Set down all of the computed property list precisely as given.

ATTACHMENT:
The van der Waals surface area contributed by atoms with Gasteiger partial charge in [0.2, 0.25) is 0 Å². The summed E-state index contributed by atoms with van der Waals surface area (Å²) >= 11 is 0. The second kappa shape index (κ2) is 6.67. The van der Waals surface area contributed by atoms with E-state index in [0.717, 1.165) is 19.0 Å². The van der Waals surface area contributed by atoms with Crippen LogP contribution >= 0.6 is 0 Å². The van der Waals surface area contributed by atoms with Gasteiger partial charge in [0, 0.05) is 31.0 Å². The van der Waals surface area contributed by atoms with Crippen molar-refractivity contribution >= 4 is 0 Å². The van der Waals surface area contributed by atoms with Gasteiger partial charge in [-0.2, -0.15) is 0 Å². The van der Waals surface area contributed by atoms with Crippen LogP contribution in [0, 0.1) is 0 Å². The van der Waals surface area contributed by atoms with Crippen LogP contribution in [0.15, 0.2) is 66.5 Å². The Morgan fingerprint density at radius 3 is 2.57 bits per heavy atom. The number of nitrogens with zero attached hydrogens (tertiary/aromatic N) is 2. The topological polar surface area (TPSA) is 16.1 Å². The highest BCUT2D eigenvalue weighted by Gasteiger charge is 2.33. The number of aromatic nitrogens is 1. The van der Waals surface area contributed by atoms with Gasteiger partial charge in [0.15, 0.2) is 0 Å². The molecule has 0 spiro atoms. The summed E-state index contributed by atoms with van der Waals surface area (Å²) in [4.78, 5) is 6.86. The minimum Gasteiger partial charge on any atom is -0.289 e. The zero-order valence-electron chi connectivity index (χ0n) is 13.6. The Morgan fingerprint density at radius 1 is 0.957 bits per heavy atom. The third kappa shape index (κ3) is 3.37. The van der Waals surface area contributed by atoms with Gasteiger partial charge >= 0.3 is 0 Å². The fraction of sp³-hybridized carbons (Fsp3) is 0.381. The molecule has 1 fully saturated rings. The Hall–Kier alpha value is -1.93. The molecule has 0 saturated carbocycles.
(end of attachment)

The van der Waals surface area contributed by atoms with Gasteiger partial charge in [0.2, 0.25) is 0 Å². The summed E-state index contributed by atoms with van der Waals surface area (Å²) >= 11 is 0. The second kappa shape index (κ2) is 6.67. The van der Waals surface area contributed by atoms with E-state index in [0.717, 1.165) is 19.0 Å². The van der Waals surface area contributed by atoms with Crippen LogP contribution >= 0.6 is 0 Å². The van der Waals surface area contributed by atoms with Gasteiger partial charge in [0, 0.05) is 31.0 Å². The van der Waals surface area contributed by atoms with Crippen molar-refractivity contribution >= 4 is 0 Å². The van der Waals surface area contributed by atoms with Gasteiger partial charge in [-0.2, -0.15) is 0 Å². The van der Waals surface area contributed by atoms with Crippen LogP contribution in [0, 0.1) is 0 Å². The van der Waals surface area contributed by atoms with Crippen LogP contribution in [0.15, 0.2) is 66.5 Å². The Morgan fingerprint density at radius 3 is 2.57 bits per heavy atom. The number of nitrogens with zero attached hydrogens (tertiary/aromatic N) is 2. The topological polar surface area (TPSA) is 16.1 Å². The highest BCUT2D eigenvalue weighted by Gasteiger charge is 2.33. The number of aromatic nitrogens is 1. The van der Waals surface area contributed by atoms with Gasteiger partial charge in [0.15, 0.2) is 0 Å². The molecule has 0 spiro atoms. The summed E-state index contributed by atoms with van der Waals surface area (Å²) in [4.78, 5) is 6.86. The minimum Gasteiger partial charge on any atom is -0.289 e. The zero-order valence-electron chi connectivity index (χ0n) is 13.6. The Morgan fingerprint density at radius 1 is 0.957 bits per heavy atom. The third kappa shape index (κ3) is 3.37. The van der Waals surface area contributed by atoms with Gasteiger partial charge >= 0.3 is 0 Å². The fraction of sp³-hybridized carbons (Fsp3) is 0.381. The molecule has 1 fully saturated rings. The Hall–Kier alpha value is -1.93. The molecule has 0 saturated carbocycles.